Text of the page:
Amplify simplifies the company’s existing channel program, condensing five multitiered segments (MPS/managed services, online marketplaces, platinum/gold/silver/business commercial resellers, retail, and solutions specialists) into two (Synergy and Power). The Synergy path is geared for the majority of partners, with minimal entry requirements and standard benefits. The Power path is built for partners that want to offer managed services and are willing to make a larger investment in HP. Ninety-nine percent of partners have signed up for the Amplify program, with 98% of Power partners agreeing to share their data with HP.
The hybrid workforce
The hybrid workforce is going to be one of the more jarring changes in a post-pandemic world. For decades, work was done in the workplace. But in the not-so-distant future, the workplace will be wherever employees happen to be – the office, Starbucks, their living room, a park … anywhere, really.
To accommodate the hybrid workplace, the company is rolling out HP Workforce Services. The program helps businesses optimize their device placement, optimize workflows, and leverage analytics to measure their performance. There will also be a home-delivery component, so businesses can make sure that home-workers don’t run out of supplies, plus services to distribute workflow automation to wherever work is done – in the office or elsewhere.
Dealing with the changing workplace
We may be slowly returning to a state of normalcy, but the world will never go back to the exact way it was before the pandemic. And, as we have been covering, perhaps the most noticeable differences in the post-pandemic world will be where we work and learn. According to HP, 77% of workers prefer a hybrid working model, and 70% of all workers plan to split their time between working from their home and in the office. They also found that 88% of people think that online learning will be a mainstay in education.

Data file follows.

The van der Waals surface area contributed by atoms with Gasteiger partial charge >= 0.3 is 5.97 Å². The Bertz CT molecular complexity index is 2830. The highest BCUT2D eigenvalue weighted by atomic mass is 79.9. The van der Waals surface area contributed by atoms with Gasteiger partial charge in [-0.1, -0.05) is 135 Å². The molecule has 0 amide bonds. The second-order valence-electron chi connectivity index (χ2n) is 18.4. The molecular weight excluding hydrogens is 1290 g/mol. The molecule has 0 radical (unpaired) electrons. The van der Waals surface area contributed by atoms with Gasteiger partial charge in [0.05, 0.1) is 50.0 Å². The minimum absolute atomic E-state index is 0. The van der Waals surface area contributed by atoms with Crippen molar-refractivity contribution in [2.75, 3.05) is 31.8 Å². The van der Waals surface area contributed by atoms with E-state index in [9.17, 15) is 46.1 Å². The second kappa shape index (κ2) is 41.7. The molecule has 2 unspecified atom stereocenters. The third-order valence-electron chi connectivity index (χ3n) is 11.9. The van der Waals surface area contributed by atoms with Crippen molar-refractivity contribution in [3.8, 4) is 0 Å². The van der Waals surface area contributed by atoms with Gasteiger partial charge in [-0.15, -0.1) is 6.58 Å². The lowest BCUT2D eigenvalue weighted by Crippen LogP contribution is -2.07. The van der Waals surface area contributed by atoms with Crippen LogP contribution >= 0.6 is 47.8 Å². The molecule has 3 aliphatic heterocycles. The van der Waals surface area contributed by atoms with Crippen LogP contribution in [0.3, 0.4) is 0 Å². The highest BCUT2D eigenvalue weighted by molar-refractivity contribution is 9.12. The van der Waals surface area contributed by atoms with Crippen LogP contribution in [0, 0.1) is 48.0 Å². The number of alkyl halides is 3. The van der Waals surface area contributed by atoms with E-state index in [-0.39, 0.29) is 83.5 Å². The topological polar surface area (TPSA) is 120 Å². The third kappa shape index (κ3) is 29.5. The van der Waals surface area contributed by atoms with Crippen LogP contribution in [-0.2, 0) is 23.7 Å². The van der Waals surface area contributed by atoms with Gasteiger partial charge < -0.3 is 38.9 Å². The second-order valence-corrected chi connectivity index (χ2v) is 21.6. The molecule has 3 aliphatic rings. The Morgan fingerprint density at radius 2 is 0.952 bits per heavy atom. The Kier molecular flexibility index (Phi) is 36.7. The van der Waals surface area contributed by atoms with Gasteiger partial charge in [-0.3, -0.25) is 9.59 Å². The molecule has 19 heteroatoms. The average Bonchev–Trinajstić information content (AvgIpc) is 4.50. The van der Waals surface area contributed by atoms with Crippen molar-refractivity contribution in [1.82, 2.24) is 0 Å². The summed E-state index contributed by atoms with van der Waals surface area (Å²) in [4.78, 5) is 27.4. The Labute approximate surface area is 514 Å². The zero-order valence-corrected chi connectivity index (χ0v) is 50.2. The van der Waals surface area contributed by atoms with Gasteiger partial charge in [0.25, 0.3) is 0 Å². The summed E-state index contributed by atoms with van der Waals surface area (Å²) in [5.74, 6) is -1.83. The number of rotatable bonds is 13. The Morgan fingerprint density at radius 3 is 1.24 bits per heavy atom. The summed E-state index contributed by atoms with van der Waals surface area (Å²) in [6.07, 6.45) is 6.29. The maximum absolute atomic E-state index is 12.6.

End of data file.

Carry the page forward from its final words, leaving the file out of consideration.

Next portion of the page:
But just because we want to work and learn in different environments, that doesn’t mean we want to completely transform how we work and learn. HP’s research found that 66% of people think that print helps them get their job done better and 87% believe their children enjoy learning more using printed materials. In other words, people still want to print, and HP is happy to oblige them.
The company’s focus is on three segments: home users, SMBs, and enterprises. They will try to woo home users (workers and students) with Envy and OfficeJet devices, HP Smart App, and Instant Ink. HP plans on attracting SMBs with LaserJet hardware devices and using the HP LaserJet Enterprise line along with contractual solutions and services like HP Command Center, Workpath, and the MPS Flexworker 2.0 program.
Despite the pandemic, HP’s print business had a decent year. Wall Street is favoring subscription models and HP is showing why with their Instant Ink successes. HP is also looking to expand their contractual business into the office segments, a formula this channel has heavily relied upon to weather uncertainty. As consumers and businesses continue to evolve rapidly, HP is adjusting their partner plans to ensure they are meeting customers where they shop and providing them with the technology they need to achieve their goals.
Patricia Ames is president and senior analyst for BPO Media, which publishes The Imaging Channel and Workflow magazines. As a market analyst and industry consultant, Ames has worked for prominent consulting firms including KPMG and has more than 15 years experience in the imaging industry covering technology and business sectors. Ames has lived and worked in the United States, Southeast Asia and Europe and enjoys being a part of a global industry and community.